"Review" by , "[D]elightful....Gold weaves the rich history of this period through his own stagecraft, creating a novel worthy of the hype that announced those great Vaudeville magicians....In a book full of conjurers, Gold emerges as the best magician of all, pulling surprises out of his hat throughout this wildly entertaining story, which captures America in a moment of change and wonder."
"Review" by , "Audacious debut novel."
"Review" by , "Here's excellent magic: the hours vanish, the pages turn themselves."
"Review" by , "In his first novel, Glen David Gold gives a top-hat-and-tails performance worthy of a veteran trouper. Carter Beats the Devil is a novel-novel, the way The Thief of Baghdad, say, is a movie-movie. It is all the things a good novel has always been expected to be: suspenseful, compendious, moving, and persuasive. It transports you to another world, and the returns you to this one with a new way of looking at familiar things. I began it with a sense of regret that the faster I turned the pages the sooner I would be obliged to exit the enchanting world that Mr. Gold has devised for us."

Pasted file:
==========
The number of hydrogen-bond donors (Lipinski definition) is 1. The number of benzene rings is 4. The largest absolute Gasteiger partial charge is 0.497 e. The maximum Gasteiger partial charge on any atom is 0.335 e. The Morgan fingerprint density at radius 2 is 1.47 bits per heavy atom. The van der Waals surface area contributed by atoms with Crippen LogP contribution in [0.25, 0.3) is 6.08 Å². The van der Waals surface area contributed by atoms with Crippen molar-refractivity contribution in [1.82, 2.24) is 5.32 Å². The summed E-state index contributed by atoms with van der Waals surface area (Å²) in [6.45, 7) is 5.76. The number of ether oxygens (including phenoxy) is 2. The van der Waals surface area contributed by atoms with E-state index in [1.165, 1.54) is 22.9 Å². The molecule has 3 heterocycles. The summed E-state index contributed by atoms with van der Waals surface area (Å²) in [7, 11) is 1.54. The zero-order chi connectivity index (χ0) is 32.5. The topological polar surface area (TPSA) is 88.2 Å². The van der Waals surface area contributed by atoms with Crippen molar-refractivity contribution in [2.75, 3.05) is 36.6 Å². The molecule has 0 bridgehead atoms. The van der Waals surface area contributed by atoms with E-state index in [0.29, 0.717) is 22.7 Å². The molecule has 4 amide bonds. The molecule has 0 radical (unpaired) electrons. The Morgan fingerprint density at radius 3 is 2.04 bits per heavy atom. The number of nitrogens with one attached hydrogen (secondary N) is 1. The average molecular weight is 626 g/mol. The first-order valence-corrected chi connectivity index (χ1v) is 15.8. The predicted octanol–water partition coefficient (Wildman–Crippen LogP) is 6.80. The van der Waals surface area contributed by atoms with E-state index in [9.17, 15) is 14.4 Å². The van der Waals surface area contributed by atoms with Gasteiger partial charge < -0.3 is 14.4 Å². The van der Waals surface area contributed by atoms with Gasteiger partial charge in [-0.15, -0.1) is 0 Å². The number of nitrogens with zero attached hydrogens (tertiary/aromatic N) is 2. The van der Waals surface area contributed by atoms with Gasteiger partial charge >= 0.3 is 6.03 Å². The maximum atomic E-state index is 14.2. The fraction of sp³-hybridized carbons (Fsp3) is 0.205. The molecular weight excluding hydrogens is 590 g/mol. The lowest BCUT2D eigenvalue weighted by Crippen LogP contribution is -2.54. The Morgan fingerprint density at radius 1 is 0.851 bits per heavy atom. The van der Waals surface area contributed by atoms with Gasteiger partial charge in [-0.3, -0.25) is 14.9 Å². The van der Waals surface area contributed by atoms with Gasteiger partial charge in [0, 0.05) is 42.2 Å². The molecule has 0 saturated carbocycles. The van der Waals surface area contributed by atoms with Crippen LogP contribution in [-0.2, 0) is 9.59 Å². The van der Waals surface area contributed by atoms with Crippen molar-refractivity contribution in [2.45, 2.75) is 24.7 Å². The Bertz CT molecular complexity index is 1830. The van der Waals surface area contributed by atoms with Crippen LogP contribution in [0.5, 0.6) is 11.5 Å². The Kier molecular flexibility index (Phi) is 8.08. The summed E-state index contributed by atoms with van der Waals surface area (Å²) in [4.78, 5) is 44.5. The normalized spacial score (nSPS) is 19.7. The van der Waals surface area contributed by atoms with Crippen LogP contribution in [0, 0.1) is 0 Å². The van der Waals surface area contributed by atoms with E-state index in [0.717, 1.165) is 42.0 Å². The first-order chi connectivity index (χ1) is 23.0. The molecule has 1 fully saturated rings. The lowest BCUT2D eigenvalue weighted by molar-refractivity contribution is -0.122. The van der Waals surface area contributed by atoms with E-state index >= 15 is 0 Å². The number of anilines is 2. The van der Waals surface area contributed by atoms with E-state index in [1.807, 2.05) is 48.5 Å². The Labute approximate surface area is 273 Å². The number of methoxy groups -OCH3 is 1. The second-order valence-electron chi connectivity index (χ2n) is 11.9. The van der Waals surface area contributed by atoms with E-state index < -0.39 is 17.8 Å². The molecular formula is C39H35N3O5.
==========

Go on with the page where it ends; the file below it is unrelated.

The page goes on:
"Review" by , "Settle into your chair, get comfortable and prepare for an absolutely marvelous journey into magic and illusion. You hold in your hands the thick velvet curtains and the stage is waiting: open up! What a lucky reader you are, with all of Gold?s world of wonder waiting right here in your fingertips..."
"Review" by , "I've been a practicing magician for over forty years and Glen Gold has completely baffled me. His historically based novel, Carter Beats the Devil, is layered with accurate descriptions of strange-looking apparatuses, the distinct language used by magicians, and with eccentric personalities that existed only during the heyday of vaudeville. It was a secret world that, by necessity, was closed to outsiders, and yet Gold's relentless research has allowed him to slowly untangle his tale of murder and intrigue in an environment that so accurately re-creates the Golden Age of Magic that one sometimes forgets that this story is simply a product of Glen Gold's devious mind."
"Review" by , "Carter Beats the Devil is an absorbing mystery, full of magic, romance, and history and populated with fascinating characters, both real and imagined, from the great Houdini, to a doomed President Harding, to the villainous Mysterioso. Glen David Gold is a first-rate storyteller, with his own hoard of magician's tricks."
"Review" by , "Gold has conjured one dead president, one blood-sucking dog, a ship full of pirates, and a cabal of Secret Service agents. it all makes for a wild and heartstopping show. Beautifully written, packed with fun, scares, and surprises. And magic in every word."